“As art students in Cardiff we are expected to survive and thrive and to help not only the economy but broaden the culture in the city and to prove that we belong to a compassionate generation that strives to make things better for everyone in the future. We support art for all with equal opportunities for everyone and want to live in a world where culture is embraced and appreciated – not discouraged. We pray the cuts don’t happen as it will just be another disappointment for everyone.
Save our arts!”
Simon Fenhoulet, Untitled, 2016. Cardiff Without Culture? poster campaign.
Simon Fenoulhet is an artist who makes light based installations and delights in elevating everyday objects to the status of art.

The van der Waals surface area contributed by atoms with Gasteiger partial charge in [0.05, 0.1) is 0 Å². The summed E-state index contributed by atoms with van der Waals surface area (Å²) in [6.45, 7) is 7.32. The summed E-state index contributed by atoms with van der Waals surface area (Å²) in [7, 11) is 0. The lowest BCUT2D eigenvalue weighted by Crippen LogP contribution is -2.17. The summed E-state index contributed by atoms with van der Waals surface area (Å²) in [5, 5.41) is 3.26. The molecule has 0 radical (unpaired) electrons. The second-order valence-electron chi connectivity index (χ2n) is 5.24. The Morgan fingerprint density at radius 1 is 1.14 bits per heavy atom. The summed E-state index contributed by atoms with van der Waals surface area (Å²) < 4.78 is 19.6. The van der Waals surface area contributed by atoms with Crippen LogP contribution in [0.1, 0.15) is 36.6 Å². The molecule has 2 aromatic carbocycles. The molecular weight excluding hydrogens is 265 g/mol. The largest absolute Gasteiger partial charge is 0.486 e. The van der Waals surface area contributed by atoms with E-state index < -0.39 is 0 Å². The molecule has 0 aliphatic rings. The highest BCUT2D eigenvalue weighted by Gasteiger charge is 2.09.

“Cardiff Without Culture is a voice for the many creative people that contribute to the City’s culture year in, year out, as well as those that care about the arts. We need to speak out to make people realise what will be lost if the arts suffer further cuts. If the proposed cuts go ahead, Cardiff will impoverish its cultural life and risk driving artists and creative people away, to places where their contribution to society is valued more highly; a process which will take years to reverse. Cardiff is not a city that subsidises an obscure cultural elite. The initiatives under threat are all projects that popularise the arts and bring them to a wider audience. I want to live in a city that cares enough about its cultural life to support successful projects like Cardiff Singer of the World as well as helping cutting edge initiatives such as Cardiff Contemporary to establish themselves.”